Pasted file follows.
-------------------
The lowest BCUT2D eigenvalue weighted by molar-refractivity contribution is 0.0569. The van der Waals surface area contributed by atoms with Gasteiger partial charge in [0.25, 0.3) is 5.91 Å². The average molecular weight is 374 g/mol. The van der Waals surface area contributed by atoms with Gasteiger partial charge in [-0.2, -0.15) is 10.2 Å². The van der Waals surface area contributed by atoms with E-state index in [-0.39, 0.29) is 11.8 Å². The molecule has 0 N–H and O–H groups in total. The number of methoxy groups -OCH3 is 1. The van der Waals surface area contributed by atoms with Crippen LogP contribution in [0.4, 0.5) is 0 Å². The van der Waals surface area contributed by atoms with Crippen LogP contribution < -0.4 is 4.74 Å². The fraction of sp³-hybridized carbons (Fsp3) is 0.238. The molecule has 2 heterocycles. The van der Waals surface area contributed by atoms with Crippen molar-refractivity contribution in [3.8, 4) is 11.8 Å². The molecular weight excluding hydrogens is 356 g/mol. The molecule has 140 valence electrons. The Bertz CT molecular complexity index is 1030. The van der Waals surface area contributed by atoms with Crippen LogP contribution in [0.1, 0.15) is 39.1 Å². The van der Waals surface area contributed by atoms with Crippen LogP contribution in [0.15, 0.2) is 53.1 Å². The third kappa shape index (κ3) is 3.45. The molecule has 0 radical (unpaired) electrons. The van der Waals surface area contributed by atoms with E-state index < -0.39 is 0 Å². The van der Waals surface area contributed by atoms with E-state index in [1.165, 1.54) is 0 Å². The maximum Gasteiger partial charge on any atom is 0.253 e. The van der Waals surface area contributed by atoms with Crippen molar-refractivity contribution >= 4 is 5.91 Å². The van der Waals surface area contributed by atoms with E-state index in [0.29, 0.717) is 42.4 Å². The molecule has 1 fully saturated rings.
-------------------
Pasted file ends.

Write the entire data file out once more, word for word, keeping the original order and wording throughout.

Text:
The lowest BCUT2D eigenvalue weighted by molar-refractivity contribution is 0.0569. The van der Waals surface area contributed by atoms with Gasteiger partial charge in [0.25, 0.3) is 5.91 Å². The average molecular weight is 374 g/mol. The van der Waals surface area contributed by atoms with Gasteiger partial charge in [-0.2, -0.15) is 10.2 Å². The van der Waals surface area contributed by atoms with E-state index in [-0.39, 0.29) is 11.8 Å². The molecule has 0 N–H and O–H groups in total. The number of methoxy groups -OCH3 is 1. The van der Waals surface area contributed by atoms with Crippen LogP contribution in [0.4, 0.5) is 0 Å². The van der Waals surface area contributed by atoms with Crippen LogP contribution < -0.4 is 4.74 Å². The fraction of sp³-hybridized carbons (Fsp3) is 0.238. The molecule has 2 heterocycles. The van der Waals surface area contributed by atoms with Crippen molar-refractivity contribution in [3.8, 4) is 11.8 Å². The molecular weight excluding hydrogens is 356 g/mol. The molecule has 140 valence electrons. The Bertz CT molecular complexity index is 1030. The van der Waals surface area contributed by atoms with Crippen LogP contribution in [0.1, 0.15) is 39.1 Å². The van der Waals surface area contributed by atoms with Crippen LogP contribution in [0.15, 0.2) is 53.1 Å². The third kappa shape index (κ3) is 3.45. The molecule has 0 radical (unpaired) electrons. The van der Waals surface area contributed by atoms with E-state index < -0.39 is 0 Å². The van der Waals surface area contributed by atoms with E-state index in [1.165, 1.54) is 0 Å². The maximum Gasteiger partial charge on any atom is 0.253 e. The van der Waals surface area contributed by atoms with Crippen molar-refractivity contribution >= 4 is 5.91 Å². The van der Waals surface area contributed by atoms with E-state index in [0.29, 0.717) is 42.4 Å². The molecule has 1 fully saturated rings.